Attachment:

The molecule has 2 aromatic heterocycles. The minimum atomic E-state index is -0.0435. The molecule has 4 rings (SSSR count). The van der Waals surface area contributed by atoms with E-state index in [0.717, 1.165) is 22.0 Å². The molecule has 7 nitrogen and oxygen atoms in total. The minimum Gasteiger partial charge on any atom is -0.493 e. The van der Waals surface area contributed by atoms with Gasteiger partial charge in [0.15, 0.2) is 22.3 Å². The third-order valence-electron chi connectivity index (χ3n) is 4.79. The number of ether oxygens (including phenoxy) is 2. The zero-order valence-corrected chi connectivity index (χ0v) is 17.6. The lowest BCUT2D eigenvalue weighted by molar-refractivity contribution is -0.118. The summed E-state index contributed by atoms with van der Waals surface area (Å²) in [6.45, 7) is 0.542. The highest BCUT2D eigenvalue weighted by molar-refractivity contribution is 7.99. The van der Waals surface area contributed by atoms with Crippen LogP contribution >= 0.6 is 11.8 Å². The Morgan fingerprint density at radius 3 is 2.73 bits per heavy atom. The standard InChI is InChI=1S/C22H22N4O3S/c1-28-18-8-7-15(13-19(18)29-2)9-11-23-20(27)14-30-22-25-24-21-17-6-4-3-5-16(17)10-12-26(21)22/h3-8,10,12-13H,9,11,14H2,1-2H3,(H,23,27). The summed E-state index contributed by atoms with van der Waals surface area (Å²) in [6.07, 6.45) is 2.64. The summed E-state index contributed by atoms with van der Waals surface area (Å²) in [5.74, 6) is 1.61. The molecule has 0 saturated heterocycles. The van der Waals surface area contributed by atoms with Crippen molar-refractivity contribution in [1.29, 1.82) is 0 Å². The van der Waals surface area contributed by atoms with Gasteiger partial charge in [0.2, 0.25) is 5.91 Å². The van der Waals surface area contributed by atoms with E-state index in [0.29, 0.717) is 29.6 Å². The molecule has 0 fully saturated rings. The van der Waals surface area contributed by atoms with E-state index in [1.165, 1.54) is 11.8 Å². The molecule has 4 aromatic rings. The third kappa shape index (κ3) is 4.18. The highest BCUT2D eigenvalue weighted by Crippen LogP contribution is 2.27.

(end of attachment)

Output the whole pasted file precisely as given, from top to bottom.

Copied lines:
The molecule has 2 aromatic heterocycles. The minimum atomic E-state index is -0.0435. The molecule has 4 rings (SSSR count). The van der Waals surface area contributed by atoms with E-state index in [0.717, 1.165) is 22.0 Å². The molecule has 7 nitrogen and oxygen atoms in total. The minimum Gasteiger partial charge on any atom is -0.493 e. The van der Waals surface area contributed by atoms with Gasteiger partial charge in [0.15, 0.2) is 22.3 Å². The third-order valence-electron chi connectivity index (χ3n) is 4.79. The number of ether oxygens (including phenoxy) is 2. The zero-order valence-corrected chi connectivity index (χ0v) is 17.6. The lowest BCUT2D eigenvalue weighted by molar-refractivity contribution is -0.118. The summed E-state index contributed by atoms with van der Waals surface area (Å²) in [6.45, 7) is 0.542. The highest BCUT2D eigenvalue weighted by molar-refractivity contribution is 7.99. The van der Waals surface area contributed by atoms with Crippen LogP contribution >= 0.6 is 11.8 Å². The Morgan fingerprint density at radius 3 is 2.73 bits per heavy atom. The standard InChI is InChI=1S/C22H22N4O3S/c1-28-18-8-7-15(13-19(18)29-2)9-11-23-20(27)14-30-22-25-24-21-17-6-4-3-5-16(17)10-12-26(21)22/h3-8,10,12-13H,9,11,14H2,1-2H3,(H,23,27). The summed E-state index contributed by atoms with van der Waals surface area (Å²) in [6.07, 6.45) is 2.64. The summed E-state index contributed by atoms with van der Waals surface area (Å²) in [5.74, 6) is 1.61. The molecule has 0 saturated heterocycles. The van der Waals surface area contributed by atoms with Crippen molar-refractivity contribution in [1.29, 1.82) is 0 Å². The van der Waals surface area contributed by atoms with Gasteiger partial charge in [0.2, 0.25) is 5.91 Å². The van der Waals surface area contributed by atoms with E-state index in [0.29, 0.717) is 29.6 Å². The molecule has 0 fully saturated rings. The van der Waals surface area contributed by atoms with E-state index in [1.165, 1.54) is 11.8 Å². The molecule has 4 aromatic rings. The third kappa shape index (κ3) is 4.18. The highest BCUT2D eigenvalue weighted by Crippen LogP contribution is 2.27.